Sophie B. Hawkins Lays It Down In London

The Forge is an intimate venue, newly refitted in steel and glass. Only three hundred people can get through the doors, just off the well-trodden Camden High Street, and tickets sold out long before tonight. It’s Sophie B. Hawkins’ first London show in fifteen years and she is absolutely thrilled to be here. “This has been the best time I’ve ever been in London in my life,” the songwriter smiles warmly. “I think because I have my children with me, who are friendly and fun and want all the adventures, so I’m seeing new parts of London that I’ve never seen when I come here. When I lived in London I was completely alone. My only friend was George Michael (and I’m not saying that to drop names, but it’s true), and when I saw him it was with his entourage, and sort of isolated in a way. This is my first time being in London with people who are so excited to be here like I am. I would never have gone to Winter Wonderland at Hyde Park, or high tea at Wolseleys. I wouldn’t have gone shopping…not that I even like to shop but we’ve been shopping our brains out!”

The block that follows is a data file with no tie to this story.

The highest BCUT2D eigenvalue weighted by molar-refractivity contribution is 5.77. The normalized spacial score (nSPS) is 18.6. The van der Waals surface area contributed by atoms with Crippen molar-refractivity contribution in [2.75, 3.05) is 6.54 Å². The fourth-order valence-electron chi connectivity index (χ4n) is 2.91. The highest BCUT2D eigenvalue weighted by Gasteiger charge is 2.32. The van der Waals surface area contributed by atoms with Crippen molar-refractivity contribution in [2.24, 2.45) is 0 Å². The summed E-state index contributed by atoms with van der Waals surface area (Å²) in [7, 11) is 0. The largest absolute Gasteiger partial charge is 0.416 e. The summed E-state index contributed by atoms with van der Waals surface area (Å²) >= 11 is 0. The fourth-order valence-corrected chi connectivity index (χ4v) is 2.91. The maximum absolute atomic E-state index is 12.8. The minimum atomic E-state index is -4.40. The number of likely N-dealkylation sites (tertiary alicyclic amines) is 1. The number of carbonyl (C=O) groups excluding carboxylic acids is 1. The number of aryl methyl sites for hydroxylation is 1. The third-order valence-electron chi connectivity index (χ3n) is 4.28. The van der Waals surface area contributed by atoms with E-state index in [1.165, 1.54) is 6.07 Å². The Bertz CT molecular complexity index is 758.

Sophie B. Hawkins @ The Forge

Sophie B. Hawkins (Jade Fenster)
Sophie B. Hawkins (Jade Fenster)

While Hawkins is enjoying her visit to the capital, she’s here to promote her new album, Free Yourself, her first release in eleven years. Hawkins’ time away from the studio has resulted in an extension of her sound rather than a total change. “I do think we evolve all the time, but I don’t think I’ve gotten to somewhere better. I haven’t gotten to a better version of myself,” she says thoughtfully. “Some things about me are better, but I have this vast curiosity [about] styles and subject matters that I want to do, and only when I cross one bridge do I get to go into another place and cross another bridge, but it doesn’t mean that the first place wasn’t really evolved. When I think of the first album, that was really spiritually evolved. The experiences are different, and I’m taking the spiritual quality that I’ve always had, and the searching, and the yearning for deep love, and I’ve taken it into new places in my body and my soul. I’ve used my wisdom to recover from such betrayal between The Crossing [Hawkins’ last release in 2012] and this album, and that’s what Free Myself represents, literally. I’ve been on this earth a long time. None of us ever think that what’s going to happen happens, but I’ve managed to come to a better level of myself through this instead of being dragged down by this and tarnished.”